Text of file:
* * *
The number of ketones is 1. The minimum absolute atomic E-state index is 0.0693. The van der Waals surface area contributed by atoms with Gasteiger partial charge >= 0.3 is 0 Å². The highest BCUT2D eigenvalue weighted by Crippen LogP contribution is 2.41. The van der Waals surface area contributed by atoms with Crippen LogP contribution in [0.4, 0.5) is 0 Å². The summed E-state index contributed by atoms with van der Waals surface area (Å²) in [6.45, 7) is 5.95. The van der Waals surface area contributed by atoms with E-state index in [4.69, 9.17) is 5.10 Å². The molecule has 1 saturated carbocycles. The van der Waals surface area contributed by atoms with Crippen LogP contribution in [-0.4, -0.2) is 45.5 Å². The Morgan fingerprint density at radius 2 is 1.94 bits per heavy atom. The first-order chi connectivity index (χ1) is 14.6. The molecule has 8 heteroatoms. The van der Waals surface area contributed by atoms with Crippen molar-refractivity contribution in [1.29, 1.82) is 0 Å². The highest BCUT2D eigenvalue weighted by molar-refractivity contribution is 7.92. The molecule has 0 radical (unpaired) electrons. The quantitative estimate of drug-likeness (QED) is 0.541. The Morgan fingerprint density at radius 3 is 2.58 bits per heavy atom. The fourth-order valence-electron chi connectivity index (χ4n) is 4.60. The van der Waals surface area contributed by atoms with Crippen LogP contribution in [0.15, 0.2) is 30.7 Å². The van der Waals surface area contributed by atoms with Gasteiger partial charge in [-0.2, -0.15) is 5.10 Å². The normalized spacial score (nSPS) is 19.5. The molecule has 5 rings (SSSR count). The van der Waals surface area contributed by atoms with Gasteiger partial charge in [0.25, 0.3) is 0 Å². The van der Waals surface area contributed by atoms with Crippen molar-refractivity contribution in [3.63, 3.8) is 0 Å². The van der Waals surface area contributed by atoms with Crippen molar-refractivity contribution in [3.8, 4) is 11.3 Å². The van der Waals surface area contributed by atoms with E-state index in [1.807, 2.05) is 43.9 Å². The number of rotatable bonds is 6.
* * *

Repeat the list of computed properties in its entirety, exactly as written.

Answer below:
The number of ketones is 1. The minimum absolute atomic E-state index is 0.0693. The van der Waals surface area contributed by atoms with Gasteiger partial charge >= 0.3 is 0 Å². The highest BCUT2D eigenvalue weighted by Crippen LogP contribution is 2.41. The van der Waals surface area contributed by atoms with Crippen LogP contribution in [0.4, 0.5) is 0 Å². The summed E-state index contributed by atoms with van der Waals surface area (Å²) in [6.45, 7) is 5.95. The van der Waals surface area contributed by atoms with E-state index in [4.69, 9.17) is 5.10 Å². The molecule has 1 saturated carbocycles. The van der Waals surface area contributed by atoms with Crippen LogP contribution in [-0.4, -0.2) is 45.5 Å². The Morgan fingerprint density at radius 2 is 1.94 bits per heavy atom. The first-order chi connectivity index (χ1) is 14.6. The molecule has 8 heteroatoms. The van der Waals surface area contributed by atoms with Crippen molar-refractivity contribution in [1.29, 1.82) is 0 Å². The highest BCUT2D eigenvalue weighted by molar-refractivity contribution is 7.92. The molecule has 0 radical (unpaired) electrons. The quantitative estimate of drug-likeness (QED) is 0.541. The Morgan fingerprint density at radius 3 is 2.58 bits per heavy atom. The fourth-order valence-electron chi connectivity index (χ4n) is 4.60. The van der Waals surface area contributed by atoms with Crippen LogP contribution in [0.15, 0.2) is 30.7 Å². The van der Waals surface area contributed by atoms with Gasteiger partial charge in [-0.2, -0.15) is 5.10 Å². The normalized spacial score (nSPS) is 19.5. The molecule has 5 rings (SSSR count). The van der Waals surface area contributed by atoms with Gasteiger partial charge in [0.25, 0.3) is 0 Å². The van der Waals surface area contributed by atoms with Crippen molar-refractivity contribution in [3.63, 3.8) is 0 Å². The van der Waals surface area contributed by atoms with Crippen molar-refractivity contribution in [3.8, 4) is 11.3 Å². The van der Waals surface area contributed by atoms with E-state index in [1.807, 2.05) is 43.9 Å². The number of rotatable bonds is 6.